Radical Acceptance

One of the most powerful and difficult concepts to integrate is based in the Dialectical Behaviour Therapy model. Radical acceptance is about embracing life as it is and saying YES to the reality we are in. Although this may sound simplistic taking a radical acceptance approach can take a great deal of practice and can be extremely rewarding.

Radical acceptance is complete and total acceptance, from deep within, of the facts of reality. It involves acknowledging facts that are true and letting go of a fight with reality. Acceptance is often misunderstood as approval (it is not) or as being against change (it is not).

Marsha Linehan, DBT Skills Training Manual

Dialectical Behaviour Therapy Toronto

What’s the Difference Between Acceptance and Radical Acceptance?


  • Acknowledging or recognizing facts that are true; conceding the facts
  • Letting go of fighting your reality (and maybe being upset about it)

Radical Acceptance

  • Accepting all the way, with your mind, your heart, and your body
  • Accepting something from the depths of your soul
  • Opening yourself to fully experiencing reality as it is in this moment

Why Practice Radical Acceptance?

We cannot avoid pain as human beings however we can choose how we respond to the pain. By accepting this moment and not rejecting reality we can reduce suffering and embrace freedom. Radical acceptance can be a particularly useful skill during moments of distress. I have seen folks in therapy effectively use this concept to help them through betrayal trauma, anxiety, depression, and life transitions.

How to Start a Practice of Radical Acceptance

Although there are many ways to practice radical acceptance it can be helpful to look at two steps that may help you get started:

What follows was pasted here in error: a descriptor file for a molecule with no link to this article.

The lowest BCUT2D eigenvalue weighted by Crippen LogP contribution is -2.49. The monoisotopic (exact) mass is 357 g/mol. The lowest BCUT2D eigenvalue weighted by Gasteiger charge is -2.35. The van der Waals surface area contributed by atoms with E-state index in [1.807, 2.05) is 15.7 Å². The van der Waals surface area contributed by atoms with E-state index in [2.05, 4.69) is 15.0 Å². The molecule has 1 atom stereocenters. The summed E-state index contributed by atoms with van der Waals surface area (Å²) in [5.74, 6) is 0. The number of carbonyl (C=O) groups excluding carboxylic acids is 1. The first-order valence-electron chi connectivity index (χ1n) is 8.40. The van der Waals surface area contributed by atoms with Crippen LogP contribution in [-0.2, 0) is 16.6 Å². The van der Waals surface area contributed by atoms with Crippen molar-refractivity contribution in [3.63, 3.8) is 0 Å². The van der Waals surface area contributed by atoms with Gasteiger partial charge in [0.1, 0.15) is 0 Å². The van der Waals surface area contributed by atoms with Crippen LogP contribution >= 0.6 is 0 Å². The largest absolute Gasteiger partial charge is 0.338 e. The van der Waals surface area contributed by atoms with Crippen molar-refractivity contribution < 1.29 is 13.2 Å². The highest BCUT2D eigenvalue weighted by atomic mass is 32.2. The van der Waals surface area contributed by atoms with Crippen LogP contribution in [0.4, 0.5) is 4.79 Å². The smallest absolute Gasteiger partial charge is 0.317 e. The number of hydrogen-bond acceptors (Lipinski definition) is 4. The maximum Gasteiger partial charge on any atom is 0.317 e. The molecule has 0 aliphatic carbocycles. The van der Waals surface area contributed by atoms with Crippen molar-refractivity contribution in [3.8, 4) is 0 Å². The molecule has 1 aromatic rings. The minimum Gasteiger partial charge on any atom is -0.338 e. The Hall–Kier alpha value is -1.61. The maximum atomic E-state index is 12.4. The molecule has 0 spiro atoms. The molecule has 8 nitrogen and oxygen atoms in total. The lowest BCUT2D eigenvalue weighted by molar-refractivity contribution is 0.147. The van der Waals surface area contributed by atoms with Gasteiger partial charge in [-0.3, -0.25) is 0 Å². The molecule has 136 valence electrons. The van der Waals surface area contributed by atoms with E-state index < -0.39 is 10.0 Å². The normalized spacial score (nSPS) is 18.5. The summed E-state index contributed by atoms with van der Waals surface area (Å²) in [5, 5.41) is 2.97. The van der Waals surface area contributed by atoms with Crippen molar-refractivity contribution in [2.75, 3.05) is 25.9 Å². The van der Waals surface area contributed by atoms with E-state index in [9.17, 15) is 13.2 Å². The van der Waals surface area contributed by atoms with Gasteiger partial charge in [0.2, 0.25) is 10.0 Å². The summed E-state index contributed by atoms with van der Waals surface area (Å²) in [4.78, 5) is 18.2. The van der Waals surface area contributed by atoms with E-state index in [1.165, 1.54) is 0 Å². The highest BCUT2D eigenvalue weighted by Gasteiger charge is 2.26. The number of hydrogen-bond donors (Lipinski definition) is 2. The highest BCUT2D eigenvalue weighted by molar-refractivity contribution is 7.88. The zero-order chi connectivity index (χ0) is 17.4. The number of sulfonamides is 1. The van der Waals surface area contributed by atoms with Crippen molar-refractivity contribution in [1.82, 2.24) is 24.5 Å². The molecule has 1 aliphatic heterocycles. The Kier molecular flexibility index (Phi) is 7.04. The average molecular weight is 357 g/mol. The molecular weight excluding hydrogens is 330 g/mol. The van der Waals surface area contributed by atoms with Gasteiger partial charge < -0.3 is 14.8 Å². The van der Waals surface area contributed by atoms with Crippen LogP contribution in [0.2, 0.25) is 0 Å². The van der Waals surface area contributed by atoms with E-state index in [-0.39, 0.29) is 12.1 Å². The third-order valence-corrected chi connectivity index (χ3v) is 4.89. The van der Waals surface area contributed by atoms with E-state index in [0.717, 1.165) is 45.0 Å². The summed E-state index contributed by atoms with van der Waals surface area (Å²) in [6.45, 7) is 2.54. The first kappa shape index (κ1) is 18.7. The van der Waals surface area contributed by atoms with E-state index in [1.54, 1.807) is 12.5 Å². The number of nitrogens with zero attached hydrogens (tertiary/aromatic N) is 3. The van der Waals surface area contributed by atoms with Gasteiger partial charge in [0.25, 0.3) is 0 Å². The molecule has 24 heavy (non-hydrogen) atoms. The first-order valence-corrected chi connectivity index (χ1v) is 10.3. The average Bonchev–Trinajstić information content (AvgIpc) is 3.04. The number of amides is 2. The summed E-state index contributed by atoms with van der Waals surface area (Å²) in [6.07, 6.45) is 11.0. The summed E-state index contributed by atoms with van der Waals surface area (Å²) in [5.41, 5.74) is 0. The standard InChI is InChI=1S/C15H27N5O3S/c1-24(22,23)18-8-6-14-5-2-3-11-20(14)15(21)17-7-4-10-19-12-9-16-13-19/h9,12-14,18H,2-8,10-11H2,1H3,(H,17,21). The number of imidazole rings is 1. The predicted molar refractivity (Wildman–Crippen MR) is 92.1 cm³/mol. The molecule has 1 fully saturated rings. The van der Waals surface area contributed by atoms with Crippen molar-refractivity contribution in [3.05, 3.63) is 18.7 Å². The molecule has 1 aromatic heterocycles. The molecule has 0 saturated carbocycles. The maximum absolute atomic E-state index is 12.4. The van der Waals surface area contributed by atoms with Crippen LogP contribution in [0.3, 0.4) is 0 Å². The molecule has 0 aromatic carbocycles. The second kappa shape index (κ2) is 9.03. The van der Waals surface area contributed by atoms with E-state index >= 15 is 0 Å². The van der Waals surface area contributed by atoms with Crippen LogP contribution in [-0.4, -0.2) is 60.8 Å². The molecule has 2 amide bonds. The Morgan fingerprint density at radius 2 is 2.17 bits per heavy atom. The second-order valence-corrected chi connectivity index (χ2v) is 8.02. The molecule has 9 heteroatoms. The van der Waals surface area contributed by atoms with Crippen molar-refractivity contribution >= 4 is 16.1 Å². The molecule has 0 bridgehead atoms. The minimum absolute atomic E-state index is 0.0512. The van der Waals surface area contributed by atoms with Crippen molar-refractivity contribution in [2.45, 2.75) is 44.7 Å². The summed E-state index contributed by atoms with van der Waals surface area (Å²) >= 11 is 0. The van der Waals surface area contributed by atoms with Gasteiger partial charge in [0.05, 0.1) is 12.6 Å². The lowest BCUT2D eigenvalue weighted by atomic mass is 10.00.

1. Observe that you are questioning or fighting reality
  2. Remind yourself that reality is just as it is
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How Can Radical Acceptance be Useful in the Counselling Experience?

Rejecting or denying reality does not change reality, and changing somethings first requires you to accept what is. For example if you have been diagnosed with an illness and refuse to accept this reality it does not change that the illness is still present and may lead you to not take care of yourself.  When engaging in therapy it can be useful to practice radical acceptance as it positions you in a place where change is possible, along with the ability to cultivate more peace.

If you’re finding radical acceptance confusing concept please know that you are not alone, this framework can be particularly difficult to integrate. I have seen the transformative and freeing power of radical acceptance in both my life and the clients I work with.

If you would like to discuss radical acceptance further or you are looking for therapy in Toronto please contact me and I would be happy to set up a free 20 minute phone call session. I respond to emails and direct messages regularly and would be happy to engage in conversation about radical acceptance and therapeutic options.